The present definition of political ideology confounds the concept itself with political sophistication resulting in the erroneous conclusion that the public is largely non-ideological. A reconsideration of the definition of political ideology in light of the development of the term over the past two centuries leads to an historically-grounded and focused definition that parses out the confounding influence of political sophistication and allows us to conclude that while mass publics may not be the most ideologically sophisticated group in societies, they do possess an ideology. The current accepted definition of political ideology allows quantitative researchers to dismiss less ideologically sophisticated individuals as “noise”; the definition suggested here pushes social scientists to develop a measure that allows us to determine the political ideology of even ideologically unsophisticated individuals.

Full abstracts for all working papers are here

Vote Preference and Conceptions of Democracy in the United States

With: Judd Thornton


As a concept, democracy is abstract and often murky. This is apparent in both the routine debates among scholars and in the vast variety of conceptions held in the minds of publics from around the globe. Within democracies, political parties often define, and even name, themselves by reference to a particular understanding of democracy, whether Christian democracy, liberal democracy, social democracy or some other variation. This paper focuses on this partisan division in understanding democracy. Specifically, we look at how supporters of the two main parties in the United States, the Republicans and the Democrats, conceive of democracy and whether there is systematic variation in conceptions. Examining the responses of American participants to the 2005-2008 World Values Survey, we find that Republicans and Democrats demonstrate significant differences on a number of aspects of democracy and that these differences can predict vote intention. Democrats are more likely to understand democracy as a form of government that promotes civil liberties and the redistribution of wealth to protect the vulnerable. Republicans focus more on free elections, religious interpretation of laws, and severe punishment of criminals when thinking of democracy. This research reinforces the idea that policy differences between the two main parties in the United States may derive from different understandings of the role of government in society.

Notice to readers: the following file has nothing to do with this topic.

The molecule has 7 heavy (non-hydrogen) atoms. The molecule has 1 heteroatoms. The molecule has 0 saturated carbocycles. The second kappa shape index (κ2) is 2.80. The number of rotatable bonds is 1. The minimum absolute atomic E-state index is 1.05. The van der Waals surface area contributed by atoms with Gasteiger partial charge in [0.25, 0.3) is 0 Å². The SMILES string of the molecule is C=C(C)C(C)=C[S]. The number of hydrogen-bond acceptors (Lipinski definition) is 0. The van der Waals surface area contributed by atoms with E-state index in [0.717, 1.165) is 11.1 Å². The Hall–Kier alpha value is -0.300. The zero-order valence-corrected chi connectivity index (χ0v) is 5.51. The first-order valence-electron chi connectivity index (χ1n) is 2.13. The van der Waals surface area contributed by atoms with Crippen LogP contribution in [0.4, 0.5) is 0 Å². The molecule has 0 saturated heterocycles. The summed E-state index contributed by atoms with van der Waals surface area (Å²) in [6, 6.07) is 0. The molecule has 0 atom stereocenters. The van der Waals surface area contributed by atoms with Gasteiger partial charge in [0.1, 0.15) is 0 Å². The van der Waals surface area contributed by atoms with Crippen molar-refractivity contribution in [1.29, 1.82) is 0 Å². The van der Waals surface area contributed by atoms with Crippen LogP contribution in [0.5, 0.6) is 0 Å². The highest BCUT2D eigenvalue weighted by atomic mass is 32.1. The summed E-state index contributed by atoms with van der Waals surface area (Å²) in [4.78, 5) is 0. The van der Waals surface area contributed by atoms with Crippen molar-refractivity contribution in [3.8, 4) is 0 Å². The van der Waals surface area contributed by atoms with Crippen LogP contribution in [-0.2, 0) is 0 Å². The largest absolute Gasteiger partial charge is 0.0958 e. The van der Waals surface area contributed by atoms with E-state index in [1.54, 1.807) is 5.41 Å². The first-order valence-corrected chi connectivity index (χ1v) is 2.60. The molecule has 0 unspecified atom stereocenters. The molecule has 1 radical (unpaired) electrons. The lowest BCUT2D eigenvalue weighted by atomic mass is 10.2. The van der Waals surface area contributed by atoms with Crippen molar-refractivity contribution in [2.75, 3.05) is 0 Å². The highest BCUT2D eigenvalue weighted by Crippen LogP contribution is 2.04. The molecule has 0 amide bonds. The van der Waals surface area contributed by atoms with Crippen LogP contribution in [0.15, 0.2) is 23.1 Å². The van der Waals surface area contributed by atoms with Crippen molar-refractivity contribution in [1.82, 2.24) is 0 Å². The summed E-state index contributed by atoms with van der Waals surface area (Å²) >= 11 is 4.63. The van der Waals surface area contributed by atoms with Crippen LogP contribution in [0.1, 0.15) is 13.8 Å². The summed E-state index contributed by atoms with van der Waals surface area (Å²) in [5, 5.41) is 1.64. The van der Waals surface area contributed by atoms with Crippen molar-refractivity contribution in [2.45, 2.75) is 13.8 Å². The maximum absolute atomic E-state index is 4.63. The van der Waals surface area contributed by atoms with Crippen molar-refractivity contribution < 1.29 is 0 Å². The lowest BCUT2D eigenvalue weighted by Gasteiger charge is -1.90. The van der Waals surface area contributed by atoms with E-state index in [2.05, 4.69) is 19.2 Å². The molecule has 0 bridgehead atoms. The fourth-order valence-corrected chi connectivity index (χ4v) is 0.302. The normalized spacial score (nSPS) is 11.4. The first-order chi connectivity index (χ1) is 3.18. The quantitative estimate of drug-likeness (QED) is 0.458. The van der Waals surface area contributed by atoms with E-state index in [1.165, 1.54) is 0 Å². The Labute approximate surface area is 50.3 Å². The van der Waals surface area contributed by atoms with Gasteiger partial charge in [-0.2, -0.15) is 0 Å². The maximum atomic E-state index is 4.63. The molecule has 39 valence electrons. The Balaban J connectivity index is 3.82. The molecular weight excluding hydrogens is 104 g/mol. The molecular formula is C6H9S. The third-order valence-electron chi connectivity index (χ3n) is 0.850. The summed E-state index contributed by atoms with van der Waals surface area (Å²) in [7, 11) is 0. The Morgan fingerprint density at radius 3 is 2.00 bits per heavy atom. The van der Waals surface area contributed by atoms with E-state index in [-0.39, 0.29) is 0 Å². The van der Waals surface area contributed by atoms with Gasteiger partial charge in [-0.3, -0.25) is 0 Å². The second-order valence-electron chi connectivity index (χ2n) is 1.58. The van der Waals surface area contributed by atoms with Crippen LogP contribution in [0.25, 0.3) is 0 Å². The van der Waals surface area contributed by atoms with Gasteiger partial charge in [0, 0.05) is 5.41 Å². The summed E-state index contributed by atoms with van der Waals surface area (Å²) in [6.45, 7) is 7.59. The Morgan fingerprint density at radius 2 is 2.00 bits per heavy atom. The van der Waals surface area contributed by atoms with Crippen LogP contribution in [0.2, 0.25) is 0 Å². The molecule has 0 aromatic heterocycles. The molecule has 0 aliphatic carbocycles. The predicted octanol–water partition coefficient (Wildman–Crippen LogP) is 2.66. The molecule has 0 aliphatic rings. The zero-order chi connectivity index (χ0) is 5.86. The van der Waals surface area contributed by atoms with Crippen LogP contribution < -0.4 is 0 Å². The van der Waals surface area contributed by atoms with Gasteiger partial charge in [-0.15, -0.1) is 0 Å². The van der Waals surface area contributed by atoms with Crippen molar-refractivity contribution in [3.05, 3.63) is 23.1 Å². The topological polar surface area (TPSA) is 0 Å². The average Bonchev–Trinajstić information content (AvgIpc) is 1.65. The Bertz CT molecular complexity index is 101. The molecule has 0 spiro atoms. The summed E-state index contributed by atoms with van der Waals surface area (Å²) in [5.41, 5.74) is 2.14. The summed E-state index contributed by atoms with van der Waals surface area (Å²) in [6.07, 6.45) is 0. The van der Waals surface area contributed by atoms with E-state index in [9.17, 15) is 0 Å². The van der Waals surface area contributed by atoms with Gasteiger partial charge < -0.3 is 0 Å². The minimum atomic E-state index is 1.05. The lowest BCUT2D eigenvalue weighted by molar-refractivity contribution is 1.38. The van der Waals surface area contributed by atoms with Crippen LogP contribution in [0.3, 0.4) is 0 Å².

Full abstracts for all working papers are here

A cross-national analysis of the evolution of Left-Right classification in Europe

Currently Solo Authorship


Modernization theory argues that as a society progresses toward self-expression values, political orientations will be increasingly related to new politics issues and decreasingly related to economic issue attitudes. Multi-level analyses of data from the 2008 European Values Survey indicates that while environmental issue attitudes do demonstrate a greater correspondence with Left-Right identification in countries with higher levels of self-expression values, economic issue attitudes also demonstrate a greater correspondence. Moral issues attitudes, on the other hand, demonstrate a decreased correspondence with Left-Right identification. While modernization theory accurately predicts that changes in societal values will correspond with changes in the issue content of political space, the more specific predictions of which issues will become and/or remain relevant need adjustment.

Full abstracts for all working papers are here

My Research Areas

Tolerance - Radical Right-Wing Populist Parties - Political Trust - Political Representation - Political Ideology - Personality - Party Preference - Nationalism - Modernization - Electoral Systems - Authoritarianism